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Could Climate Change Be Causing Extreme Weather Events Up in the Mountains?

With the continuous rise in global temperatures transforming snow into rain, mountains across the Northern Hemisphere will soon become home to extreme rainfall events that have the potential to trigger floods and landslides – which have the potential to impact nearly a quarter of the world’s population.

A new study finds that mountains across the Northern Hemisphere will be vulnerable to extreme rain and the hazards that come with it.

A new study finds that mountains across the Northern Hemisphere will be vulnerable to extreme rain and the hazards that come with it. Image Credit: Jenny Nuss/Berkeley Lab.

Global warming is playing a major role in the increasing occurrence of extreme weather events and altering their appearance. At the Department of Energy’s Lawrence Berkeley National Laboratory (Berkeley Lab), scientists have discovered that climate change is contributing to the shift from snowfall to rainfall on mountains throughout the Northern Hemisphere. Such surges of liquid water bring a clear set of dangers, such as landslides, floods, and soil erosion.

One quarter of the global population lives in or downstream from mountainous regions. They are going to be directly affected by this risk.

Mohammed Ombadi, Study First Author, Lawrence Berkeley National Laboratory

The study mentioned here was recently published in the journal Nature.

Researchers are already expecting climate change to increase the volume of water falling during extreme events (which typically take place over a few hours to a day), but this study is the first time scientists have examined whether that extreme precipitation comes as rain or snow.

The researchers soon discovered that the amount of water falling as snow was much lower in mountainous regions, where it was instead seen to fall as rain – meaning that mountains in these regions are becoming increasingly susceptible hazards as a result of extreme rain. The researchers were even able to put a number to it: For every 1 degree Celsius increase in the global temperature, researchers expect an average of 15% more rain at high elevations.

This increase in rainfall extremes is not only something that is going to happen from now until the end of the 21st century – we’re already seeing it. That same rate was also evident in the data from 1950 to 2019. Rainfall extremes in mountains have already been increasing, and will continue to change with that 15% rate.

Mohammed Ombadi, Study First Author, Lawrence Berkeley National Laboratory

While all the mountain ranges in the Northern Hemisphere are seeing the shift from snow to rain, those at greatest risk of extreme rainfall events are the North American Pacific mountain ranges (the Cascades, Sierra Nevada, and coastal ranges from Canada to Southern California), the Himalayas, and high-latitude regions. More work is needed to understand why certain regions are at higher risk than others.

We think that North American Pacific Mountain ranges are more susceptible to the risk of rainfall extremes than other mountain ranges because a significant portion of snowfall in this region typically occurs at temperatures just below zero degrees Celsius.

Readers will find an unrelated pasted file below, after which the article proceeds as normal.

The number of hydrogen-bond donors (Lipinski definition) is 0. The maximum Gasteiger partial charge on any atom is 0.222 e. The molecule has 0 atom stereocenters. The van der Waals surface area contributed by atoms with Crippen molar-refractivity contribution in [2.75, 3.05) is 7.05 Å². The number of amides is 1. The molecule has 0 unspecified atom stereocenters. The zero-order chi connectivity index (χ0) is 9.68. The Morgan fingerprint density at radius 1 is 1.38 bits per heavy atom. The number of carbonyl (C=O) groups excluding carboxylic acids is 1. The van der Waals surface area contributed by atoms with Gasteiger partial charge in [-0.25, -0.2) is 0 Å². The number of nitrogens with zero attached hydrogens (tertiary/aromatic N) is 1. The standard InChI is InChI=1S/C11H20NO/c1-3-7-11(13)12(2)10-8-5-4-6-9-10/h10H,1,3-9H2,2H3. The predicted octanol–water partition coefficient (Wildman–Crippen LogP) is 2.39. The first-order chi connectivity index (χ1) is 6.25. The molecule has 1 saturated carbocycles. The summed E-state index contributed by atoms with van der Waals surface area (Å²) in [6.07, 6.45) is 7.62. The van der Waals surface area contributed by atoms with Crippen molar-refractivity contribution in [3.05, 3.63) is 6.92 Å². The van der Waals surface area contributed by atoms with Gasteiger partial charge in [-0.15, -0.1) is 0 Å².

Mohammed Ombadi, Study First Author, Lawrence Berkeley National Laboratory

Ombadi added, “The slightest change in air temperature will shift this snowfall to rainfall. This is unlike other mountain ranges where snowfall may occur at very low temperatures below zero degrees.”

Ombadi hopes that fellow climate scientists will incorporate the distinction between snowfall and rainfall to improve global climate models and that civil engineers and planners will use the data to better prepare for intense rain events.

Ombadi stated, “We need to factor these results into how we design and build the infrastructure in these mountainous regions so that they can withstand the negative consequences of increases in rainfall extremes.”

However, efforts must still be made to help countries meet targets established by the Paris Agreement that would limit global warming to less than 2 degrees Celsius above pre-industrial levels.

Our findings revealed a linear relationship between the level of warming and the increase in extreme rainfall: For instance, 1 degree of warming causes 15% more rain, while 3 degrees leads to a 45% increase in rainfall,” stated Ombadi.

Ombadi added, “There are many technologies in progress that could help us reduce greenhouse gas emissions and how much the planet warms. To me, this study shows the need to invest in those clean solutions, and also start preparing for the consequences of warming now.”

This study was financially supported by the DOE Office of Science Biological and Environmental Research program, both through CASCADE (Calibrated and Systematic Characterization, Attribution, and Detection of Extremes) and iNAIADS (iNtegration, Artificial Intelligence, and Analytical Data Services), a DOE Early Career Research Award.

Journal Reference:

Ombadi, M., et al. (2023). A warming-induced reduction in snow fraction amplifies rainfall extremes. Nature.


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